Open Data distribution methods (pods, distributed ledger, IPFS, federated)

Dec 6, 2022

In this section, we will explore the current state and challenges of open data distribution, and explore possible solutions.

Open data is the new default. Rather than having public officials deciding which datasets are worthy of public release and thus subjecting them to political pressure, governments institute an “open by default” approach where all government-held information must be made public unless there is good reason not to do so (for example, if disclosure would compromise personal privacy).

The state of data distribution methods is not very consistent or standardized. There are several challenges with the current solutions for open data sharing.

As the amount of open data is increasing and the movement around it is growing, we need a better way to share and distribute it. We especially need a method for tracking the quality and maturity level of open data.

How should one go about distributing data in order to foster an open data ecosystem? Direct delivery and marketplace-based systems are two of the different ways to choose. But another solution would be to use a distributed ledger or blockchain, how would blockchain technology support this?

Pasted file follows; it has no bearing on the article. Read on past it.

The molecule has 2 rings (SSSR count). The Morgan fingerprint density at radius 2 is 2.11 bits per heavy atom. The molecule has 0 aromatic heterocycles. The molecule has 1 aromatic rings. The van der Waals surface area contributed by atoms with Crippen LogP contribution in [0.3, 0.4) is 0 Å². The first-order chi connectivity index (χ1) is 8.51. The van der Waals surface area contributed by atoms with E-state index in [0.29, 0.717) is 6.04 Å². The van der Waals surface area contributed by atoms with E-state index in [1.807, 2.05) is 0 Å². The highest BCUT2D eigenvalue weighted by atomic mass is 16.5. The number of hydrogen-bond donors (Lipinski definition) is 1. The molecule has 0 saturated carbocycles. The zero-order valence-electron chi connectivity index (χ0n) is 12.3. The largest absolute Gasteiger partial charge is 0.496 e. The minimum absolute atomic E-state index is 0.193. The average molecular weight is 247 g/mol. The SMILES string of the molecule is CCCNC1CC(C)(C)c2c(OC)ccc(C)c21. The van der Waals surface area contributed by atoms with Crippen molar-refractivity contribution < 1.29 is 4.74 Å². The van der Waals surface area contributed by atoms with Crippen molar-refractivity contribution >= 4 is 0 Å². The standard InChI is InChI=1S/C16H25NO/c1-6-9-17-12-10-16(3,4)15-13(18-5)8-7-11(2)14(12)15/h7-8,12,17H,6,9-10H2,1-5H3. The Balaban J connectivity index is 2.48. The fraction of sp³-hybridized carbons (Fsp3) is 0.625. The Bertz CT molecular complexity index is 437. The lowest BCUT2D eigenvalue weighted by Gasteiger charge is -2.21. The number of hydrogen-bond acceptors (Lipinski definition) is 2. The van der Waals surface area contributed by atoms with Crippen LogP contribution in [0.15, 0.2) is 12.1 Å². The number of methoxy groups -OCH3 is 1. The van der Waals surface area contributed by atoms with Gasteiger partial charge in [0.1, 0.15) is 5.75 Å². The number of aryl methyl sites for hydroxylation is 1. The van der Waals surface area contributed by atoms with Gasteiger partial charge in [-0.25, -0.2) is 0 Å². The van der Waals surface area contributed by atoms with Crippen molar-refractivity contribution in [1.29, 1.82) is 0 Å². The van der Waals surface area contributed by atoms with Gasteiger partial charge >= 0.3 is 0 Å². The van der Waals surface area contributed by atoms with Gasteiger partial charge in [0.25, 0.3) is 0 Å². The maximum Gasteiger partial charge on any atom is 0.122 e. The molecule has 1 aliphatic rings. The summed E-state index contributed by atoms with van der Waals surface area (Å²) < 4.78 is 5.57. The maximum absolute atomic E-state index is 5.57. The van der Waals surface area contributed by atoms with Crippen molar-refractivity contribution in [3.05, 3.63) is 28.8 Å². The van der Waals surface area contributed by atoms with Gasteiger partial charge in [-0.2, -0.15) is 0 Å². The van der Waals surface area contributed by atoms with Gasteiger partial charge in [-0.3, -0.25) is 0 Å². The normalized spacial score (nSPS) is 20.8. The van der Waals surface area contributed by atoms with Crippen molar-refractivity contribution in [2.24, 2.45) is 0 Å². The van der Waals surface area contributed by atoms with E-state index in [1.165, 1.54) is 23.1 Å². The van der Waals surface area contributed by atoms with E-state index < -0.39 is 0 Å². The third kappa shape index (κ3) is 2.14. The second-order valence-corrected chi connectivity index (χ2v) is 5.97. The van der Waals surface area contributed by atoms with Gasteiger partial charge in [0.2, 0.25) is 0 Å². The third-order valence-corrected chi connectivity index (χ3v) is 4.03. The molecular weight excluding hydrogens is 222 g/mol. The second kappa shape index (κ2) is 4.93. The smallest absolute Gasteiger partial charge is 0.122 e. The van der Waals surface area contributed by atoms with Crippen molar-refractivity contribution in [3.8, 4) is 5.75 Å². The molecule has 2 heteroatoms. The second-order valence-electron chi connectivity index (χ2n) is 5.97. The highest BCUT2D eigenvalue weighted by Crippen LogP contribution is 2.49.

Blockchain technology can be used to create an open data distribution system that allows anyone to publish or access any kind of content in its original form, without being restricted from doing so or having it altered.

An immutable ledger is a database where every transaction is recorded in chronological order and made publicly available. Because it’s so difficult to change or remove records from once they’ve been added, blockchains are often used as a way to verify ownership of assets like property deeds. 

We considered that blockchain technology might be a suitable solution for distributing open data. Tracking the provenance of any given dataset would help us understand where it came from and when. It is especially important, if we want to ensure the clean and accurate nature of our data, that we take steps to verify its accuracy.

Blockchain technology can also be used to verify the quality of data. This would help users understand how much trust they should place in a given set of information before using it on their own projects or applications. Finally, blockchain technology can help us maintain ownership records — who has access to what parts of certain datasets? We believe that blockchain technology will play an important role in the future of open data distribution because it offers an infrastructure that supports sharing by default while also facilitating data quality and data integrity.

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